Under duress, supermarkets discuss using their warehouses and fleets of refrigerated trucks to provide competitor The Warehouse a wider and cheaper range of fresh and frozen food
The Warehouse Group is expressing frustration at slow negotiations with the big supermarket chains – not the monopoly-busting grocery move consumer groups have been breathlessly awaiting in this week’s financial results.
The Warehouse has made much of its interest to make a re-entry into the grocery space in the vein of an Aldi or Lidl, offering a restricted range of good value essentials.
The wider group, which also includes Noel Leeming, The Market, Warehouse Stationery and Torpedo 7, recorded total income just shy of $3.3 billion.
And, presumably following its viral $4 butter and other promotions earlier in the year, grocery sales at the NZX-listed retail group’s namesake rose 40 percent in the 12 months to July 31.
The loss-leading butter stunt (labelled as part of a marketing investment in grocery in its annual report) was reminiscent of the company’s stab at the grocery space 15 years ago, which it had hoped would lead to a wider uplift in sales.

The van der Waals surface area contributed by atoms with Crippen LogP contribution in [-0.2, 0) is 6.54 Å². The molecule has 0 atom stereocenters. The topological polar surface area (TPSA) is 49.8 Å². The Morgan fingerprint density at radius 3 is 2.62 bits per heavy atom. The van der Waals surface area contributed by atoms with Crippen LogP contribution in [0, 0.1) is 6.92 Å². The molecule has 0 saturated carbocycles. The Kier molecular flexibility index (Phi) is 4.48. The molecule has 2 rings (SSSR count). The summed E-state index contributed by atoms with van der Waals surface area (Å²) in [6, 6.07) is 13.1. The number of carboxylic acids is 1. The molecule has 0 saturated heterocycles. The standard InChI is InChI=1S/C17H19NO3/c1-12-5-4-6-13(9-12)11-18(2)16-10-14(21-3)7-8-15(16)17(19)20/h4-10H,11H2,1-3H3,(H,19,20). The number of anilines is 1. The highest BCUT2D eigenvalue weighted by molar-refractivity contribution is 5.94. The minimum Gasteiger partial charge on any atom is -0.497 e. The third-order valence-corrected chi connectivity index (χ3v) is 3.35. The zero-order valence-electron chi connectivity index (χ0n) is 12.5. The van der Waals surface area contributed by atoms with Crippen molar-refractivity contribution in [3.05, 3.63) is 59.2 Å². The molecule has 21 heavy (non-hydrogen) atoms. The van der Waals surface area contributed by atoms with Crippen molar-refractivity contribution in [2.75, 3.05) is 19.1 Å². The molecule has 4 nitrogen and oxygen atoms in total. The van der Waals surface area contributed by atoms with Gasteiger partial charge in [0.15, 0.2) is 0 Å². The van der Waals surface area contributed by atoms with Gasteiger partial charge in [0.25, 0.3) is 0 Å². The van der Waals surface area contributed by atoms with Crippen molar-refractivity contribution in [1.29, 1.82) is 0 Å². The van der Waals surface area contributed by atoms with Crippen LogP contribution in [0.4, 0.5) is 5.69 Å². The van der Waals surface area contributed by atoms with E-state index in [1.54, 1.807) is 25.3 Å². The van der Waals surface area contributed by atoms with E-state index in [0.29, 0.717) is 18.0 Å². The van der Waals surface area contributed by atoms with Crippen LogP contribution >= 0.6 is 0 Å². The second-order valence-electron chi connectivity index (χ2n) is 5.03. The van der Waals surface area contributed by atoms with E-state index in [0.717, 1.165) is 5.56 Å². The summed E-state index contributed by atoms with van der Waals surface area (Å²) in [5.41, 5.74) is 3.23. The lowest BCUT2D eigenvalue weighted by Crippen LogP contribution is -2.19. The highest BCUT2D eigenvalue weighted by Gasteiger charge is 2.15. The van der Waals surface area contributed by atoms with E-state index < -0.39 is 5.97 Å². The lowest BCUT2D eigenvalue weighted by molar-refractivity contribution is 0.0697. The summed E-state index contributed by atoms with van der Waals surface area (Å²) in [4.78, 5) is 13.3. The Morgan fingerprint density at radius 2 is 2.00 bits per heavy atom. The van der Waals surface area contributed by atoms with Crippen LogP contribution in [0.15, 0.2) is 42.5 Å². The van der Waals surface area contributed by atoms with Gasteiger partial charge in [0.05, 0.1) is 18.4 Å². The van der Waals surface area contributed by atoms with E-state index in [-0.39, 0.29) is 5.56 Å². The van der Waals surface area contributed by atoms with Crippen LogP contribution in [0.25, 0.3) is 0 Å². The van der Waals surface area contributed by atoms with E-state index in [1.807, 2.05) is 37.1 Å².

The official line at the time was grocery had failed to bring a 10 percent hike in general merchandise. In reality, Foodstuffs and Countdown’s former owner Progressive each bought up a 10 percent stake in the business (which have since been divested) and exercised their voting power in line with their interests.
“The Government’s indication is if they don’t do so voluntarily, then they will be belted. I think that’s in the back of their mind.”
– Nick Grayston, The Warehouse
In a statement alongside the result yesterday, chief executive Nick Grayston said The Warehouse would continue to expand its value range and offer grocery essentials at “NZ’s best prices”.
“We continue to be hopeful that the Government’s ongoing actions to make grocery retailing a more level playing field, and access to equitable prices, will enable us to do more. Equal access to supply and distribution continues to be a challenge that is not yet solved.”
At the behest of Government, Foodstuffs (Four Square, New World, Pak’nSave) and Woolworths (Countdown, Super Value, Fresh Choice) have both made moves to break down their duopoly and open up their wholesale operations to competing retailers.
Newsroom asked why the annual report and investor presentation had little in the way of an update on supply agreements.